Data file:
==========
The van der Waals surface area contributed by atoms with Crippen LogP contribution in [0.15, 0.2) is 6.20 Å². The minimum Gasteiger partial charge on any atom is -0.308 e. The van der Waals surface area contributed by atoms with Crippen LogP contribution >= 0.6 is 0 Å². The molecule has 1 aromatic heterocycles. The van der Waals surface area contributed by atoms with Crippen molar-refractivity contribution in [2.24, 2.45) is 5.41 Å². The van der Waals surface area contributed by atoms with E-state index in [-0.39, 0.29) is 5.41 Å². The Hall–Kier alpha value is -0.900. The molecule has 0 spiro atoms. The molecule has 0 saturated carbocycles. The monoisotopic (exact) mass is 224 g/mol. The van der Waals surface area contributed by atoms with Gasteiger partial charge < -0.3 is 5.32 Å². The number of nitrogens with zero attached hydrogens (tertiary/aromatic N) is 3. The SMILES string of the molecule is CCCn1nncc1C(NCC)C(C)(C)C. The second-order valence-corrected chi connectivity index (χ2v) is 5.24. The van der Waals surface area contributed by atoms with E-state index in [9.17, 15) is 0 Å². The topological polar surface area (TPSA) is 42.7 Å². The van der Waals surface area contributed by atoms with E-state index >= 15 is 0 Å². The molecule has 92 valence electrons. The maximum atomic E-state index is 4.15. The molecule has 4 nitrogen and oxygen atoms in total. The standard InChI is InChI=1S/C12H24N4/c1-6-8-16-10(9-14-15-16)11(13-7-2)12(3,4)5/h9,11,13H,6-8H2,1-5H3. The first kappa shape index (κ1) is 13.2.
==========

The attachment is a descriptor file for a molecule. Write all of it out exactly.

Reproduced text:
The van der Waals surface area contributed by atoms with Crippen LogP contribution in [0.15, 0.2) is 6.20 Å². The minimum Gasteiger partial charge on any atom is -0.308 e. The van der Waals surface area contributed by atoms with Crippen LogP contribution >= 0.6 is 0 Å². The molecule has 1 aromatic heterocycles. The van der Waals surface area contributed by atoms with Crippen molar-refractivity contribution in [2.24, 2.45) is 5.41 Å². The van der Waals surface area contributed by atoms with E-state index in [-0.39, 0.29) is 5.41 Å². The Hall–Kier alpha value is -0.900. The molecule has 0 spiro atoms. The molecule has 0 saturated carbocycles. The monoisotopic (exact) mass is 224 g/mol. The van der Waals surface area contributed by atoms with Gasteiger partial charge < -0.3 is 5.32 Å². The number of nitrogens with zero attached hydrogens (tertiary/aromatic N) is 3. The SMILES string of the molecule is CCCn1nncc1C(NCC)C(C)(C)C. The second-order valence-corrected chi connectivity index (χ2v) is 5.24. The van der Waals surface area contributed by atoms with E-state index in [9.17, 15) is 0 Å². The topological polar surface area (TPSA) is 42.7 Å². The van der Waals surface area contributed by atoms with E-state index >= 15 is 0 Å². The molecule has 92 valence electrons. The maximum atomic E-state index is 4.15. The molecule has 4 nitrogen and oxygen atoms in total. The standard InChI is InChI=1S/C12H24N4/c1-6-8-16-10(9-14-15-16)11(13-7-2)12(3,4)5/h9,11,13H,6-8H2,1-5H3. The first kappa shape index (κ1) is 13.2.